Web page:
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Microarchitectural changes during development of the cerebellar cortex

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dc.contributor.author Mecha, Míriam spa
dc.contributor.author Peña-Melián, Ángel L. spa
dc.contributor.author Blanco Fernández de Valderrama, María José spa
dc.date.accessioned 2013-11-27T17:25:40Z
dc.date.available 2013-11-27T17:25:40Z
dc.date.issued 2010 spa
dc.identifier.citation Mecha, M., Peña-Melián, A. L., & Blanco-Fernández, M. J. (2010). Microarchitectural changes during development of the cerebellar cortex. International Journal of Developmental Biology, 54(4), 691-698. spa
dc.identifier.issn 16963547 spa
dc.identifier.uri http://hdl.handle.net/11268/123
dc.description.abstract The cerebellum is a highly conserved structure in the Central Nervous System (CNS) of vertebrates, and is involved in the coordination of voluntary motor behaviour. Supporting this function, the cerebellar cortex presents a layered structure which requires a precise spatial and temporal coordination of proliferation, migration and differentiation events. One of the characteristics of the developing cortex is the formation of the external granule cell layer (EGL) in the outermost part. The EGL is a highly proliferative transient layer which disappears when cells migrate inwards to form the inner granule cell layer. The balance between proliferation and migration leads to changes in EGL thickness, and might be related to "indentations" observed in the surface of the developing chick cerebellum. We have extended the observation of this feature to quail and mouse, supporting the idea that this phenomenon forms part of the mechanisms of cerebellar morphogenesis. Different factors involved in both mitotic activity and migration were analyzed in this study. Our results indicate that proliferation, more than formation of raphes for cell migration, is involved in the formation of indentations in the EGL. In addition, we show that vessels penetrating from the pial surface divide the EGL into regular regions at the time of the appearance of bulges and furrows. We conclude that indentations are the result of a coincidence in time of both the increase in thickness of the EGL and the establishment of the embryonic vascular pattern, which confers a characteristic transitory morphology to the surface of folia. spa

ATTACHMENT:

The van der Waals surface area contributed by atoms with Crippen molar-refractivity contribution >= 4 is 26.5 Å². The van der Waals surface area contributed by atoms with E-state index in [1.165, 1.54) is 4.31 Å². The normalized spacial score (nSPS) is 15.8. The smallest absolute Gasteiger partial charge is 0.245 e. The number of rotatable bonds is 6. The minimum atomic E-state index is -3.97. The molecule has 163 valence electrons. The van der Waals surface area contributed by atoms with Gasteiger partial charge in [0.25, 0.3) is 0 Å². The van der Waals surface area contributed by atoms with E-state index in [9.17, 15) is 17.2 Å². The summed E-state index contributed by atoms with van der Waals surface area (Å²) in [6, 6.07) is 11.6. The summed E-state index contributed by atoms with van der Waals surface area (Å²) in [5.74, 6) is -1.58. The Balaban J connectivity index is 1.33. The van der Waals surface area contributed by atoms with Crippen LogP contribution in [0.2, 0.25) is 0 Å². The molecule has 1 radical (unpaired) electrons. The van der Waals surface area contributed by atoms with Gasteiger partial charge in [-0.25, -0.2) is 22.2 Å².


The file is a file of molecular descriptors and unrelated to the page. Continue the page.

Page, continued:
dc.language.iso eng spa
dc.subject.other Cerebellar Cortex/*Cytology spa
dc.subject.other Cerebellar Cortex/*Growth & Development spa
dc.subject.other Cerebellum/*Cytology spa
dc.subject.other Cerebellum/*Growth & Development spa
dc.subject.other Neovascularization, Physiologic/*Genetics spa
dc.subject.other Animals spa
dc.subject.other Cell Differentiation/Genetics spa
dc.subject.other Cell Movement/Genetics spa
dc.subject.other Cell Movement/Physiology spa
dc.subject.other Cerebellar Cortex/Metabolism spa
dc.subject.other Cerebellum/Embryology spa
dc.subject.other Cytoplasmic Granules/Genetics spa
dc.subject.other Cytoplasmic Granules/Metabolism spa
dc.subject.other Mice spa
dc.subject.other Mice, Inbred C57bl spa
dc.subject.other Neurons/Cytology spa
dc.subject.other Neurons/Metabolism spa
dc.title Microarchitectural changes during development of the cerebellar cortex spa
dc.type article spa
dc.description.impact 2.856 JCR (2010) Q2, 18/38 Developmental biology spa
dc.identifier.doi 10.1387/ijdb.082670mm spa
dc.rights.accessRights closedAccess en


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